We are of opinion that upon the uncontradicted facts the petitioners made out a valid defense to the suits and were entitled to directed verdicts in their favor. The provision in the policies prohibiting chattel mortgages without consent indorsed on the policy is intended to reduce the moral hazard, and is a valid stipulation, the violation of which constitutes a complete defense. Hunt v. Springfield Fire & Marine Insurance Co., 196 U. S. 47, 25 S. Ct. 179, 49 L. Ed. 381. The loss payable clause above quoted is not informative to the insurer of the existence of a chattel mortgage, but performs the office of protecting a creditor of the insured who has no interest in the insured property by mortgage or otherwise against the eventuality of fire loss.
In Bates v. Equitable Insurance Co., 10 Wall. 33, 19 L. Ed. 882, a policy contained a covenant that if the property were sold the insurance should cease unless consent of the insurer to the sale were given in writing. The policy was indorsed, 'payable, in case of loss, to E. C. Bates,' to whom it appeared the insured goods had been sold. There was no evidence except the indorsement of any consent to accept Bates, the purchaser, as the party whose interest was insured. It was said of the practice of making such loss payable indorsements:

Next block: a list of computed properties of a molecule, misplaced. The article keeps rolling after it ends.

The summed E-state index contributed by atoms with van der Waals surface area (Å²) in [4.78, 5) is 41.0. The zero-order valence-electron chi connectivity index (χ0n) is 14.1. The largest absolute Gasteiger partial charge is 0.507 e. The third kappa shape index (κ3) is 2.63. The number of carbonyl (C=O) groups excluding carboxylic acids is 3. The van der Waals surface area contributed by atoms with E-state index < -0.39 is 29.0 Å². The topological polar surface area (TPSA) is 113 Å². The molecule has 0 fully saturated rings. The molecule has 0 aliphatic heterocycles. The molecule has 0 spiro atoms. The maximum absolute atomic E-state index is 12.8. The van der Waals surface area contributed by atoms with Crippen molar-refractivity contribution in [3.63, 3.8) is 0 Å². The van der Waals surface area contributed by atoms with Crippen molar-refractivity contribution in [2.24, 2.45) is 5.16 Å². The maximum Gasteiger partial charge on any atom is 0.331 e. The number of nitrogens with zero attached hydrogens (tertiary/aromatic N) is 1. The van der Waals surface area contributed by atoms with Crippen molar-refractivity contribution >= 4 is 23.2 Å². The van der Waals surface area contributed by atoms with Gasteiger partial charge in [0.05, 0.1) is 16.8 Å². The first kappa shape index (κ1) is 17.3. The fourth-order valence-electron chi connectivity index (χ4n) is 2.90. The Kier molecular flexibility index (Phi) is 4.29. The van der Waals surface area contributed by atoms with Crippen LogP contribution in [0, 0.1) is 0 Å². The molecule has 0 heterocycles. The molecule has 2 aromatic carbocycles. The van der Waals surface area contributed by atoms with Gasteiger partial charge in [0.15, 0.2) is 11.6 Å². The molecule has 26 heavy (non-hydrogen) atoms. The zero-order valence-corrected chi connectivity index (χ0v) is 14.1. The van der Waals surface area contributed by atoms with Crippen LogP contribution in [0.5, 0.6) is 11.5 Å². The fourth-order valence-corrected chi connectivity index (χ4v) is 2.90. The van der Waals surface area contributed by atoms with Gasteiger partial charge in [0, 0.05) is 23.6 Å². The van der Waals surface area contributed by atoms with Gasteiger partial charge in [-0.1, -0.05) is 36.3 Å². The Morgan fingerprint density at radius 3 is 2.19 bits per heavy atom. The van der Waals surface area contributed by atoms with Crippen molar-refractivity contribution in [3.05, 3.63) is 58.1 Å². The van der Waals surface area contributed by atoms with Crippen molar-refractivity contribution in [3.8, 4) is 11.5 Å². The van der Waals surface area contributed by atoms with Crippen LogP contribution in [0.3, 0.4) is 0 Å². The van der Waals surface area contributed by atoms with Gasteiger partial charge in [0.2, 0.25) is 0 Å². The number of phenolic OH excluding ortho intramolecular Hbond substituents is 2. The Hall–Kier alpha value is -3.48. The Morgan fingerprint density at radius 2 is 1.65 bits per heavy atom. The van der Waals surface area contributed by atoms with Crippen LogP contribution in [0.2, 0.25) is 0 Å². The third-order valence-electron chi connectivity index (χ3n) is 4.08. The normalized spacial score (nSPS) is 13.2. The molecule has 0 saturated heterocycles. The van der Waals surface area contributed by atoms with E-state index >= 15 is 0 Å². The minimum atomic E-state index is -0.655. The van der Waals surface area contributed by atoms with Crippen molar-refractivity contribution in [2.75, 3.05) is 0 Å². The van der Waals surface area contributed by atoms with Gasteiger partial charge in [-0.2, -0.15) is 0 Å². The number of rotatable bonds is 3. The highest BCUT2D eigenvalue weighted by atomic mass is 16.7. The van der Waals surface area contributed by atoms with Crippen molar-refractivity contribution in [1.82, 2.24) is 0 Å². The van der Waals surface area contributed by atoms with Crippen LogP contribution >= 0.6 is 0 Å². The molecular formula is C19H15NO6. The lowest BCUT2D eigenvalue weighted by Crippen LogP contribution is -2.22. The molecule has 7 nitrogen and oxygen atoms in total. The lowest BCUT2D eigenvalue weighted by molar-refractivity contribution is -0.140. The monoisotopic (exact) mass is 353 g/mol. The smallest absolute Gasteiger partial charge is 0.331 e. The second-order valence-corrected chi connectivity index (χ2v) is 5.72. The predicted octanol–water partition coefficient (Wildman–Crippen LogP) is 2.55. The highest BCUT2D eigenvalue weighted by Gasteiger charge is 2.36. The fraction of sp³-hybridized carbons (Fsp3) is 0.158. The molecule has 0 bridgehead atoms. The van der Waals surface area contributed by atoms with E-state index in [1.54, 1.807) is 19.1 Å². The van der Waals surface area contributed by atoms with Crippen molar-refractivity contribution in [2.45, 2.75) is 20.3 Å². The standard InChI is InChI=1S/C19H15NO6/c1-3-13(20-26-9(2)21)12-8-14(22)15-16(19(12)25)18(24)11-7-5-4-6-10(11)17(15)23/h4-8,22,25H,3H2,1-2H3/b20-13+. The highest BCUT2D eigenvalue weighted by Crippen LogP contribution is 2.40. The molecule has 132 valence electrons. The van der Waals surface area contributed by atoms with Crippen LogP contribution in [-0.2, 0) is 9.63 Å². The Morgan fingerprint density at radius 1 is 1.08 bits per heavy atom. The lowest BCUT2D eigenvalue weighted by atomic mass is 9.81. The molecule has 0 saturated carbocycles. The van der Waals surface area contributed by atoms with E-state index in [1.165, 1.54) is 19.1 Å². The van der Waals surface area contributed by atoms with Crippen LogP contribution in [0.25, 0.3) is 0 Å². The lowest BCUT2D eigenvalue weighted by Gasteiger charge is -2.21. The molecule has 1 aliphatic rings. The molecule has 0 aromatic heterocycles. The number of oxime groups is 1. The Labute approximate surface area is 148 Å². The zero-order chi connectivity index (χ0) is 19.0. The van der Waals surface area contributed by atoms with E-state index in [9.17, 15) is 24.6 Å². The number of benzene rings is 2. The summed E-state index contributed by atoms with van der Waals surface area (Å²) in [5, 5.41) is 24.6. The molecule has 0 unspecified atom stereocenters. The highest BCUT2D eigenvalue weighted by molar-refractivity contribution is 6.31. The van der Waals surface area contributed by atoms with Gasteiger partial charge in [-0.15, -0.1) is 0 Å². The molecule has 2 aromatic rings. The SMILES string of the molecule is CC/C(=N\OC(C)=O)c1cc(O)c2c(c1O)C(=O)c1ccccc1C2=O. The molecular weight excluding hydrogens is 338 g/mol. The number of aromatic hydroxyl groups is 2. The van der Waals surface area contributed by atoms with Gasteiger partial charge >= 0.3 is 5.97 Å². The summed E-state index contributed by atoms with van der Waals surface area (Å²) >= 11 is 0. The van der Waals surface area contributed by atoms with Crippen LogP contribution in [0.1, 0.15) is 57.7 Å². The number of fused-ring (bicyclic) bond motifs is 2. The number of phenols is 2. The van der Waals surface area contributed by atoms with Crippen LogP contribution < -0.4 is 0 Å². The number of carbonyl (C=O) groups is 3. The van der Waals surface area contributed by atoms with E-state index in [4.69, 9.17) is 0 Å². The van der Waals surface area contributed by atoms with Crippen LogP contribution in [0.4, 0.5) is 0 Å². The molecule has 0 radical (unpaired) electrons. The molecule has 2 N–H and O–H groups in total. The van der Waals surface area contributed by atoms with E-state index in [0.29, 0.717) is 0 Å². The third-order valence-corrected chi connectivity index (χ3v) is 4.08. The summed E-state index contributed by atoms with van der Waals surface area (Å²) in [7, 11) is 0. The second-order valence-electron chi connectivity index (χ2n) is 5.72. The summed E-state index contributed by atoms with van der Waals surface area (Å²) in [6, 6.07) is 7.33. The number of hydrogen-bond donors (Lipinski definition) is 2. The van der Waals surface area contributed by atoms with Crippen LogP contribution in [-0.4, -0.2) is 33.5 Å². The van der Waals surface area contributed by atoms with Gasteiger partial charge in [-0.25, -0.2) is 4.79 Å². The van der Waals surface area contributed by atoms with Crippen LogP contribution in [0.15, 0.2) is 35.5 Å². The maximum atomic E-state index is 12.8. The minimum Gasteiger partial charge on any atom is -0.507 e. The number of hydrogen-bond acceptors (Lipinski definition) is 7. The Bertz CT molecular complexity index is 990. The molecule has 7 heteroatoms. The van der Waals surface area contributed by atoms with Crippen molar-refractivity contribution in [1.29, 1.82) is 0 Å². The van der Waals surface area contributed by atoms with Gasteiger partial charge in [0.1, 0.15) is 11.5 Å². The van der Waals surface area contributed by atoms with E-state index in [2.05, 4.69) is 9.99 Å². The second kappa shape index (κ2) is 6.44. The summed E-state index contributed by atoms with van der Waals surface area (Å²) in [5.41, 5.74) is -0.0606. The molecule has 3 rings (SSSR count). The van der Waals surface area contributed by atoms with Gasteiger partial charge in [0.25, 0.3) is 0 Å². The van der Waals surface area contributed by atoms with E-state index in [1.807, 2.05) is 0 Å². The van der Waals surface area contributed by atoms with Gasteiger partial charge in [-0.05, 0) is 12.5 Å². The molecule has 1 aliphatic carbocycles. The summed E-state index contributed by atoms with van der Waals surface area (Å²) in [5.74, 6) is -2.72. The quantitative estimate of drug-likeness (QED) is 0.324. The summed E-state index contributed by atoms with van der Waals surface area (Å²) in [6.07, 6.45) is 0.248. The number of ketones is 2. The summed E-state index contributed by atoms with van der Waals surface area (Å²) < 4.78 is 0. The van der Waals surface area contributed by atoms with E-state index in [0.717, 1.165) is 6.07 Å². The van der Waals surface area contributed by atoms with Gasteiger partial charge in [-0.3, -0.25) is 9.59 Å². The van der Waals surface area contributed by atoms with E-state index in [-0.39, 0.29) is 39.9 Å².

'It is a mode of appointing that the loss of the party insured shall be paid by the company to such third person. This transaction is a very common mode of furnishing a species of security by a debtor to his creditor, who may be willing to trust to the debtor's honesty, his skill and success in trade, but who requires indemnity against such accidents as loss by fire, or the perils of navigation. * * *
'In the face of this frequent use of the two indorsements on the policy, it cannot be held that they imply of themselves a knowledge of the sale or a consent to insure the purchaser.'
We are of opinion that the doctrine announced in the Bates Case is controlling here, that the attachment of a loss payable clause is entrirely consistent with the condition against change of interest, or incumbrance of the insured property, and does not constitute a waiver of the condition against sale or mortgaging, or a consent thereto.